A violent action picture about the horrors the Japanese Army visited upon locals while occupying the Philippines during World War II, this excruciatingly bad movie is set on the island nation circa 1942. After a brutal Japanese commander annihilates a guerilla platoon led by American Lt. Barry Mann (John Garwood), leaving a badly burned Barry for dead, Barry survives to torment his Japanese oppressors. He also longs to reconnect with Maria (Liza Lorena), his beautiful Filipino lover, whom we knows will never look at him the same way now that he’s so disfigured he looks like Vincent Price in, well, pretty much any movie in which Vincent Price was disfigured. There’s also a perfunctory subplot involving Barry’s best friend, fellow American solider Jack (William Smith), who loves Maria but won’t say so out of loyalty to Barry. Oh, and just for good measure, Barry bonds with a hunchbacked young boy who embraces Barry as a fellow social pariah. Incompetently written and blandly filmed (by two credited directors), A Taste of Hell features wall-to-wall dubbed dialogue, so the disjointed movie feels like a workprint that’s missing half the key scenes. One can (almost) imagine the intense revenge flick the filmmakers might have deluded themselves into believing they were making, but what they actually made is an ugly mixture of tedium and violence lacking credibility, drama, or tension. Smith, the muscular veteran of a zillion bad movies, looks great glowering his way through various manly-man scenarios, but the bad dubbing and discombobulated storytelling render his performance inert. As for Garwood, who rarely speaks once he slaps on the burn makeup, he doesn’t so much act his role as mime it, and he doesn’t even do that particularly well.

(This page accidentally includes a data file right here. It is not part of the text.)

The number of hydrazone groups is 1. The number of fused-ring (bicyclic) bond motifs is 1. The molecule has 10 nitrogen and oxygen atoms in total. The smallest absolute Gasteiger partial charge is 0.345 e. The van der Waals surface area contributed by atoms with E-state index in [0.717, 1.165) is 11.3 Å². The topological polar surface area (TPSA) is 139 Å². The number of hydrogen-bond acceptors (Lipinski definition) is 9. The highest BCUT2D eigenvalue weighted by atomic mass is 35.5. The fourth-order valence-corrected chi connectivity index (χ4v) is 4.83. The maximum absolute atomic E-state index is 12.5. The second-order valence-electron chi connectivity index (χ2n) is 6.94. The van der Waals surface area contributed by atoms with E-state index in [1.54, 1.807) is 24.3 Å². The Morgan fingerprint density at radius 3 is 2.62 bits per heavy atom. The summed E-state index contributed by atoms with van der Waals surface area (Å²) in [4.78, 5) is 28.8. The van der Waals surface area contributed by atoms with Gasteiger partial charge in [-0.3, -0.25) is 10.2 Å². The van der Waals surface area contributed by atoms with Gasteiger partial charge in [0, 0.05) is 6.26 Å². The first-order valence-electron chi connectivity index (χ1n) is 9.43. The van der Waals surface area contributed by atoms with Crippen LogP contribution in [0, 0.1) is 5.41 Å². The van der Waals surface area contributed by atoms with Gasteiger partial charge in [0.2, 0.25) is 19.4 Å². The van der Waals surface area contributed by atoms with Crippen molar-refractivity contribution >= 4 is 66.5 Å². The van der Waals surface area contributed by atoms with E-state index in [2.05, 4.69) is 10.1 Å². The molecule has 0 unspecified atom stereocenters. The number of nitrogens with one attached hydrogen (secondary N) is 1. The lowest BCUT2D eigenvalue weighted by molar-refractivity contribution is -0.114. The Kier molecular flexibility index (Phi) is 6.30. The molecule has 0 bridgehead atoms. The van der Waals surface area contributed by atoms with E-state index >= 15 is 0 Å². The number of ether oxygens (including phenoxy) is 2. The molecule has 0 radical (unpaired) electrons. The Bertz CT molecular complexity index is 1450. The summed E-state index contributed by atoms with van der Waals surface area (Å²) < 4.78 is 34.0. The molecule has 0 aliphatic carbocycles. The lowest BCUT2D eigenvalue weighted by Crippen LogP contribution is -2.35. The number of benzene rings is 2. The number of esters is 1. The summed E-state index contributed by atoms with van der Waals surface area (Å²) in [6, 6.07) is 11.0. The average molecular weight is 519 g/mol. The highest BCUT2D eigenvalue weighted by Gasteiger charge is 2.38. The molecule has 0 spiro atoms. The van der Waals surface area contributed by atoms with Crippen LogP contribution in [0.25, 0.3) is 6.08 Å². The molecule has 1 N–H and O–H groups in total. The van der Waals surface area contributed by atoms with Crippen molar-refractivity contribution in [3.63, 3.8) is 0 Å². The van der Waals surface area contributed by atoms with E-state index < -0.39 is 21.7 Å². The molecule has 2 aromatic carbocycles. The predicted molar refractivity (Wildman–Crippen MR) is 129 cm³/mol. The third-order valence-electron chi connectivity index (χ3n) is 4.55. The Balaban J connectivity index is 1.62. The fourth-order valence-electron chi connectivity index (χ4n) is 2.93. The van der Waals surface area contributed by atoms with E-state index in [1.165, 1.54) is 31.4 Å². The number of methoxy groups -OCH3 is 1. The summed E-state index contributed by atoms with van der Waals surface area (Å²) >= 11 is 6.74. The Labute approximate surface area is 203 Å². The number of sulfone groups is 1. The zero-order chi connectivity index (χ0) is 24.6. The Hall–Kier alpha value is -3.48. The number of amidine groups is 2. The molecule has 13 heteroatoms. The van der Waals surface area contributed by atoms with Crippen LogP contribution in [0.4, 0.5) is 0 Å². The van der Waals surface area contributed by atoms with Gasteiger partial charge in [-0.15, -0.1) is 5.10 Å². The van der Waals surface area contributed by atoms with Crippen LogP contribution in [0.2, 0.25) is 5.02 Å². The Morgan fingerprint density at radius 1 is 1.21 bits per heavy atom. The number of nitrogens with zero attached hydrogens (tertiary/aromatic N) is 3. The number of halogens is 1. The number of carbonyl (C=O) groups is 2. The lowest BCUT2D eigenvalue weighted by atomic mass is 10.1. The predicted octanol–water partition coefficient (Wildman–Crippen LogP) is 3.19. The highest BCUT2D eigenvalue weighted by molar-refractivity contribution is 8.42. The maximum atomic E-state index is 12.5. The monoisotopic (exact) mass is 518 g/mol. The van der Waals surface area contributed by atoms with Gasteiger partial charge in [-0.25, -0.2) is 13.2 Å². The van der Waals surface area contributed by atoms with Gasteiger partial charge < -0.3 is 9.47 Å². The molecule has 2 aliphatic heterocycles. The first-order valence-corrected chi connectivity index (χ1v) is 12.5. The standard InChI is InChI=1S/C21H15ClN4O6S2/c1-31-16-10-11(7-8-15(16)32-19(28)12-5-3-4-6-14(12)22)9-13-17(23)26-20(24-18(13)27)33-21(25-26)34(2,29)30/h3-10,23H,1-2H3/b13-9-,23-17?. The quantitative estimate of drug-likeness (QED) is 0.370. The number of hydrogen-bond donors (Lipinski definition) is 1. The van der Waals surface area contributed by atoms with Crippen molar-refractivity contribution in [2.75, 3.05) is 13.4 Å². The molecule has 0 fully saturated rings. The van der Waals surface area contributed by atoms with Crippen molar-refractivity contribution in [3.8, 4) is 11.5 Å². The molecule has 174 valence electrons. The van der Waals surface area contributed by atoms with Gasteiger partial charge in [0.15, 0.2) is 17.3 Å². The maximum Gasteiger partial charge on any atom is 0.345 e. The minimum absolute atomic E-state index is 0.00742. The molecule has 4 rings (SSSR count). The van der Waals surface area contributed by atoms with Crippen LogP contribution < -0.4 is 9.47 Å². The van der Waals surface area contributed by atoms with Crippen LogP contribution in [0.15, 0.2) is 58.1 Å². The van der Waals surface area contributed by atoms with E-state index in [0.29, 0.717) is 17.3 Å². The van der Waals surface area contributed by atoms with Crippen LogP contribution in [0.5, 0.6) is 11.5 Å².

A Taste of Hell: SQUARE